v. United States, 657 F.3d 675, 681 (7th Cir. 2011). In
order to show that counsel provided ineffective assistance in
negotiating a plea agreement, a petitioner must establish
that his attorney's performance fell below an objective
standard of reasonableness, and that he suffered prejudice as
a result of counsel's deficient performance. Wyatt v.
United States, 574 F.3d 455, 457-58 (7th Cir. 2009)
(citing Strickland v. Washington, 466 U.S. 668,
687-88 (1984)). A petitioner must satisfy both requirements
in order to succeed on a claim of ineffective assistance. See
Strickland, 466 U.S. at 697. In order to show
prejudice, a petitioner must show a reasonable probability
that, but for counsel's errors, the result of the
proceeding would have been different. Id. at 694.
Williams' motion raises two arguments. First, he claims
that his counsel was ineffective for failing to raise the
Department of Justice policy (“DOJ policy”) on
mandatory minimums and recidivist enhancements in drug cases
during the plea negotiations. Second, Williams claims that
counsel was ineffective for failing to challenge the §
851 enhancement at sentencing. The Government's response
argues that Williams' second claim is untimely, the
collateral attack and § 851 notice waivers are valid,
the DOJ policy did not create any enforceable right and is
not cognizable on collateral review, and Williams cannot show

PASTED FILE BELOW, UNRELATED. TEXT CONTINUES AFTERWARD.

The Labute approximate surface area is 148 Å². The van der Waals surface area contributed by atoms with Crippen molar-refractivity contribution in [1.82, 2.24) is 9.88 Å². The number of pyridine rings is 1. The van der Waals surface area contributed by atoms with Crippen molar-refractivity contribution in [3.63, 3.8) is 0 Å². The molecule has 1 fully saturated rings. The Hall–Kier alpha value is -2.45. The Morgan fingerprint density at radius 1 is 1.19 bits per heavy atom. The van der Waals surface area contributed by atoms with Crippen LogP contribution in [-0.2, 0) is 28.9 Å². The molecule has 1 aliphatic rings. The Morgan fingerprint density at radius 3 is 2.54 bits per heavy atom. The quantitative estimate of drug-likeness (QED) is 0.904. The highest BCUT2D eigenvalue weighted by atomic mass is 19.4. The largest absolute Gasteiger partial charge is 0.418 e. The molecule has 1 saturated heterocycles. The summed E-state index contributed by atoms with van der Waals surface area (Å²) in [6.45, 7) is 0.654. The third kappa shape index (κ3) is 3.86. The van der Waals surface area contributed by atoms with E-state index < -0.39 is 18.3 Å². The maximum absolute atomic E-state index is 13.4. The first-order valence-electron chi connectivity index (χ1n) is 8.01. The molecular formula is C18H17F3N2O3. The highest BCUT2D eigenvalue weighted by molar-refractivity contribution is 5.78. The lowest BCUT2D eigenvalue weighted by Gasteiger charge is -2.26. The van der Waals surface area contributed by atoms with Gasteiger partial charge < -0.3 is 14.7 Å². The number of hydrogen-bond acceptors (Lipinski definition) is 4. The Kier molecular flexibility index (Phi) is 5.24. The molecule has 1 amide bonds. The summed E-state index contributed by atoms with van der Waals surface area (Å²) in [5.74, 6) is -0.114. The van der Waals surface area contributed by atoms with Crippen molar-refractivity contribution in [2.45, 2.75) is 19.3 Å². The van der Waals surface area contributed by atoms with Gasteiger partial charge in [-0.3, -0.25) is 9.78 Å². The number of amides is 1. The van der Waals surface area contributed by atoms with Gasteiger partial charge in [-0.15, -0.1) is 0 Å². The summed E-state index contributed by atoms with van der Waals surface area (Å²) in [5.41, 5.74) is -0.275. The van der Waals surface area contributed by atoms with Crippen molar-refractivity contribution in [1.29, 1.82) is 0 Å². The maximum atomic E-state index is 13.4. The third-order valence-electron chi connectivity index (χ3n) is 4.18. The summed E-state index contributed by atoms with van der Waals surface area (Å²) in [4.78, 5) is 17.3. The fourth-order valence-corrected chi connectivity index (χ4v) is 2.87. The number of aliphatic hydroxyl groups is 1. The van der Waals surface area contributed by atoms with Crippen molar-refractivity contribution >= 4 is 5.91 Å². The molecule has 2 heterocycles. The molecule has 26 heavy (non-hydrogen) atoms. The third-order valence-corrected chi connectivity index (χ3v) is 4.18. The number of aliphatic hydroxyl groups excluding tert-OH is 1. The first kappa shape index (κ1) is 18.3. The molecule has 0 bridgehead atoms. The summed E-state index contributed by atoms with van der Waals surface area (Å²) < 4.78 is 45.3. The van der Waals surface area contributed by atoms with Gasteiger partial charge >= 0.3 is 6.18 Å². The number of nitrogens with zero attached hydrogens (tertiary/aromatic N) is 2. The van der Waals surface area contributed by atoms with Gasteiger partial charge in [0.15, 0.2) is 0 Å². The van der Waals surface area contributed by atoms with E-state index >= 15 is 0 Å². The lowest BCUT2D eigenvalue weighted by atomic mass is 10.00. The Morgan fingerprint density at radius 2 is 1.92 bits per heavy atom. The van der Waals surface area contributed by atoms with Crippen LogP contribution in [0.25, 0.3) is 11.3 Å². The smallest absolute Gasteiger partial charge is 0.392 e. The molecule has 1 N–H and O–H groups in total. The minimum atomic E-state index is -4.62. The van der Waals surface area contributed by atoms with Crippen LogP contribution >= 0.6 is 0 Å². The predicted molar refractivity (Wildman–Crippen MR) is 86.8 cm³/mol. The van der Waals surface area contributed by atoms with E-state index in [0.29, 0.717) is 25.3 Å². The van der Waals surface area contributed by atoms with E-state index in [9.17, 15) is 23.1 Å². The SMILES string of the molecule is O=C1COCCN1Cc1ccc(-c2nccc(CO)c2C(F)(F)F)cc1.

cause or prejudice.
Williams' Petition is Timely
year period of limitation applies to motions under §
2255, and runs from the latest of four triggering events. 28
U.S.C. § 2255(f). Here, the relevant limitations period
begins to run on “the date on which the judgment of
conviction becomes final.” Id. Williams'
judgment of conviction was entered on June 1, 2015, amended
on June 19, 2015, and became final 14 days later, on July 3,
2015, when the time for filing an appeal expired.
Williams' original § 2255 motion was received on May
12, 2016, well within the one year limitations period. See
ECF Doc. 1. Thereafter, the Court entered a text order
directing Williams to resubmit his motion using the Section
2255 form. Williams completed the form, included another copy
of his first motion, and signed a declaration indicating he
placed the documents in the prison legal mail system on June
7, 2016. The envelope containing the motion is marked
received by FCI Pekin mail room on June 9, 2016, and was
filed with the Court on June 13, 2016. Williams' §
2255 motion, filed less than one year after his judgment
became final on July 3, 2015, is timely.
Williams' motion is clearly within the limitations period
of § 2255(f), the Government's argument to the
contrary is fundamentally incorrect and invites discussion.
First, the Government erroneously contends that Williams
added a new claim when he resubmitted his motion with the
completed form. However, Williams' first and second
motions were exact copies of each other, and the completed
§ 2255 form merely restated the two claims in his first
motion. Compare ECF Doc. 1, at 5, with ECF
Doc. 4, at 5. Second, even if Williams' later filing
added a new claim, it was still timely under § 2255(f).
This is because the Government uses the date of the
sentencing hearing, May 29, 2015, as the starting date, but
the limitations period does not begin to run until “the
date on which the judgment of conviction becomes
final.” 28 U.S.C. § 2255(f). Here, the
amended judgment was entered on June 19, 2015, and became
final 14 days later on July 3, 2015. Third, even if
Williams' motion was due on June 12, 2016, as the
Government incorrectly argues, the motion was still timely
under the mailbox rule because it was received in the FCI
Pekin mail room on June 9, 2015. See 28 U.S.C. § 2255
Rule 3(d); Hurlow v. United States, 726 F.3d 958
(7th Cir. 2013).
Williams' First Claim is not Cognizable on ...